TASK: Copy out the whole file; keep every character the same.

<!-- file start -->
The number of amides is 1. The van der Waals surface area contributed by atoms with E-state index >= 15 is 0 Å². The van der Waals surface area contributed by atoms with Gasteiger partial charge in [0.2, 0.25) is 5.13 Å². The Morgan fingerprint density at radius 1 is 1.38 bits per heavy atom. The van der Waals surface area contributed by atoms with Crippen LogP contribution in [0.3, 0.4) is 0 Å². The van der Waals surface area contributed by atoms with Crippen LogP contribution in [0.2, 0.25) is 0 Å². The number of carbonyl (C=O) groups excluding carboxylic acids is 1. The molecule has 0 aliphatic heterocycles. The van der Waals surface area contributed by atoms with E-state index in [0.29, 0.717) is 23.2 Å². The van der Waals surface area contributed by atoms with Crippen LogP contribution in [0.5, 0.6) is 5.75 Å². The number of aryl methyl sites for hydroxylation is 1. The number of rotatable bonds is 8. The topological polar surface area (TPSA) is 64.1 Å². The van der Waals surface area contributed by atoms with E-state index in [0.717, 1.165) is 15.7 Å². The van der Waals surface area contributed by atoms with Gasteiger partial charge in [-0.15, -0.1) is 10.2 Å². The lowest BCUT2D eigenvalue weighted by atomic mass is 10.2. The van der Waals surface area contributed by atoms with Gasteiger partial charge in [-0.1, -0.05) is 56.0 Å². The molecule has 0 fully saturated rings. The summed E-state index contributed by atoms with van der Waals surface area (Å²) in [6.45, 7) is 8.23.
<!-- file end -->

The number of amides is 1. The van der Waals surface area contributed by atoms with E-state index >= 15 is 0 Å². The van der Waals surface area contributed by atoms with Gasteiger partial charge in [0.2, 0.25) is 5.13 Å². The Morgan fingerprint density at radius 1 is 1.38 bits per heavy atom. The van der Waals surface area contributed by atoms with Crippen LogP contribution in [0.3, 0.4) is 0 Å². The van der Waals surface area contributed by atoms with Crippen LogP contribution in [0.2, 0.25) is 0 Å². The number of carbonyl (C=O) groups excluding carboxylic acids is 1. The molecule has 0 aliphatic heterocycles. The van der Waals surface area contributed by atoms with E-state index in [0.29, 0.717) is 23.2 Å². The van der Waals surface area contributed by atoms with Crippen LogP contribution in [0.5, 0.6) is 5.75 Å². The number of aryl methyl sites for hydroxylation is 1. The number of rotatable bonds is 8. The topological polar surface area (TPSA) is 64.1 Å². The van der Waals surface area contributed by atoms with E-state index in [0.717, 1.165) is 15.7 Å². The van der Waals surface area contributed by atoms with Gasteiger partial charge in [-0.15, -0.1) is 10.2 Å². The lowest BCUT2D eigenvalue weighted by atomic mass is 10.2. The van der Waals surface area contributed by atoms with Gasteiger partial charge in [-0.1, -0.05) is 56.0 Å². The molecule has 0 fully saturated rings. The summed E-state index contributed by atoms with van der Waals surface area (Å²) in [6.45, 7) is 8.23.